What is a School Bond?
A school bond is debt, offered to the public, which must eventually be repaid with interest. A bond can be structured to be paid back over as many years as the district deems necessary. In Idaho, a bond requires a supermajority (66.67%) to pass and is voted on before the bond is issued. A bond is only to be used to acquire, purchase, improve, build, renovate, repair and/or equip a school facility.
What are the problems being addressed?
The Sugar-Salem School District has two problems that need to be addressed with this next bond election.
- Student Growth. Since the early 2000s the school district has been steadily gaining enrollment in every school by nearly 20-30 students each year. District wide, the increase is nearly 350 students in that time. A new school will be able to accommodate the Junior High growth as well as alleviate the pressure at Kershaw by moving the 6th grade to the new building.
- Increased Maintenance Expenses. The school district is also experiencing increased maintenance expenses in the buildings as they age, particularly at the Junior High School. Currently it is estimated that over $500,000 in repairs and maintenance is needed at the Junior High, in addition to the yearly maintenance costs. A new school would allow patrons to put their tax dollars towards a facility that meets current and future needs.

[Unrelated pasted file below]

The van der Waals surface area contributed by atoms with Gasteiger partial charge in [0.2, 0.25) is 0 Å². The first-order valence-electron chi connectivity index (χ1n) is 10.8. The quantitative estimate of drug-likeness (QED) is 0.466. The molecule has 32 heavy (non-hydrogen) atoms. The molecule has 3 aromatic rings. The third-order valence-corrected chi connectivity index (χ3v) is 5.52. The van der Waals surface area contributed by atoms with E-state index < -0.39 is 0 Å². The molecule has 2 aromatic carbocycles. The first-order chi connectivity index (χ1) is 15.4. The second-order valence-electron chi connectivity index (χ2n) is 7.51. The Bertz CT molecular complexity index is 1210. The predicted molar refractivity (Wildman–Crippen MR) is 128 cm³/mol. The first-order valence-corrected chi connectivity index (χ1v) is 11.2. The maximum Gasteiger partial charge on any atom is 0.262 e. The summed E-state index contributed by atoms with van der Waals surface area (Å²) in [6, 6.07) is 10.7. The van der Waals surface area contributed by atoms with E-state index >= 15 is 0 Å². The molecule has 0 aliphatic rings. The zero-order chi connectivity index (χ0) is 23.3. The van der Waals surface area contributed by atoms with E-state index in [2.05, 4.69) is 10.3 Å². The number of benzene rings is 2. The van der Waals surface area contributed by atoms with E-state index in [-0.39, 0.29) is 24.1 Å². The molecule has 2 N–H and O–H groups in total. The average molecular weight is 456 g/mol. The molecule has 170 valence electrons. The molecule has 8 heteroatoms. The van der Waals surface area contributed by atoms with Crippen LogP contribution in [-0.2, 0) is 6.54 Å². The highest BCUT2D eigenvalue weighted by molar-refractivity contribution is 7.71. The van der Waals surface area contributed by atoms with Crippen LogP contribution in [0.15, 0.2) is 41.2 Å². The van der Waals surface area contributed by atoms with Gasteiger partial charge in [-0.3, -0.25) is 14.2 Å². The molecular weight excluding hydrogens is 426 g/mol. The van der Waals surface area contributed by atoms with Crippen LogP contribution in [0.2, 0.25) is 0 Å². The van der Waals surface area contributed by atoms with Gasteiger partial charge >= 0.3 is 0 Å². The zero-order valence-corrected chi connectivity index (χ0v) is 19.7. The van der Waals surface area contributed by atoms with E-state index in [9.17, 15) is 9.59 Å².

Why is it necessary to act right now?
The student population is above capacity at Central Elementary, Kershaw Intermediate and the Junior High. To accommodate these student numbers, the school district is using modular buildings at Central and Kershaw. To manage growth at the Junior High, teachers are sharing classrooms, the library is being used as a classroom and the school district has purchased another portable which will provide two additional classrooms.